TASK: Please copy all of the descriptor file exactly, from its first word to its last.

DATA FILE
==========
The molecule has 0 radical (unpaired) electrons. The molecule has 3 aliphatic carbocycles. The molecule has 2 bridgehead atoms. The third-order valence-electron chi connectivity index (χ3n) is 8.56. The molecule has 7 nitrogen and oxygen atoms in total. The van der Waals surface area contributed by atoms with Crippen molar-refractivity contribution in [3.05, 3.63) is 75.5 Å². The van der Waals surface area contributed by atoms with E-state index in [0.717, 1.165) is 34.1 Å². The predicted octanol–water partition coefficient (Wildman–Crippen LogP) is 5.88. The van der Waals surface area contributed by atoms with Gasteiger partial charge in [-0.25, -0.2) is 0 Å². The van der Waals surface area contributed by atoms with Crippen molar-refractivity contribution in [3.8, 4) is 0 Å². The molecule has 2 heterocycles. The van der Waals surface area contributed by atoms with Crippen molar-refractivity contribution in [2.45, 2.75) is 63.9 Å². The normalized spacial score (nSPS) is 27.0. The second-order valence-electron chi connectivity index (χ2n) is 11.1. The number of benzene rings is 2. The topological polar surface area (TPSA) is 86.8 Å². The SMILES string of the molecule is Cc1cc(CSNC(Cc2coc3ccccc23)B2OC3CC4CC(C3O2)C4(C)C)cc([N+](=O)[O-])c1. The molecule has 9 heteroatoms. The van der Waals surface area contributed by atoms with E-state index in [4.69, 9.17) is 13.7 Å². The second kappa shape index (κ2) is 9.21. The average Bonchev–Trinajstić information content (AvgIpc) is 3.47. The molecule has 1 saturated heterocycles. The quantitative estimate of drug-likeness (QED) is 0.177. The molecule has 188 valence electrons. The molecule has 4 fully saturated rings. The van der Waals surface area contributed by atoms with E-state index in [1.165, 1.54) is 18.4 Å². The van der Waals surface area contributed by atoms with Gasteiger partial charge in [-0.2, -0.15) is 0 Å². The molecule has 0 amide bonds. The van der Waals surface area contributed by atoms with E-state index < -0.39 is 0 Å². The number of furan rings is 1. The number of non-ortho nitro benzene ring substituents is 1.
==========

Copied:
The molecule has 0 radical (unpaired) electrons. The molecule has 3 aliphatic carbocycles. The molecule has 2 bridgehead atoms. The third-order valence-electron chi connectivity index (χ3n) is 8.56. The molecule has 7 nitrogen and oxygen atoms in total. The van der Waals surface area contributed by atoms with Crippen molar-refractivity contribution in [3.05, 3.63) is 75.5 Å². The van der Waals surface area contributed by atoms with E-state index in [0.717, 1.165) is 34.1 Å². The predicted octanol–water partition coefficient (Wildman–Crippen LogP) is 5.88. The van der Waals surface area contributed by atoms with Gasteiger partial charge in [-0.25, -0.2) is 0 Å². The van der Waals surface area contributed by atoms with Crippen molar-refractivity contribution in [3.8, 4) is 0 Å². The molecule has 2 heterocycles. The van der Waals surface area contributed by atoms with Crippen molar-refractivity contribution in [2.45, 2.75) is 63.9 Å². The normalized spacial score (nSPS) is 27.0. The second-order valence-electron chi connectivity index (χ2n) is 11.1. The number of benzene rings is 2. The topological polar surface area (TPSA) is 86.8 Å². The SMILES string of the molecule is Cc1cc(CSNC(Cc2coc3ccccc23)B2OC3CC4CC(C3O2)C4(C)C)cc([N+](=O)[O-])c1. The molecule has 9 heteroatoms. The van der Waals surface area contributed by atoms with E-state index in [4.69, 9.17) is 13.7 Å². The second kappa shape index (κ2) is 9.21. The average Bonchev–Trinajstić information content (AvgIpc) is 3.47. The molecule has 1 saturated heterocycles. The quantitative estimate of drug-likeness (QED) is 0.177. The molecule has 188 valence electrons. The molecule has 4 fully saturated rings. The van der Waals surface area contributed by atoms with E-state index in [1.165, 1.54) is 18.4 Å². The van der Waals surface area contributed by atoms with Gasteiger partial charge in [-0.2, -0.15) is 0 Å². The molecule has 0 amide bonds. The van der Waals surface area contributed by atoms with E-state index < -0.39 is 0 Å². The number of furan rings is 1. The number of non-ortho nitro benzene ring substituents is 1.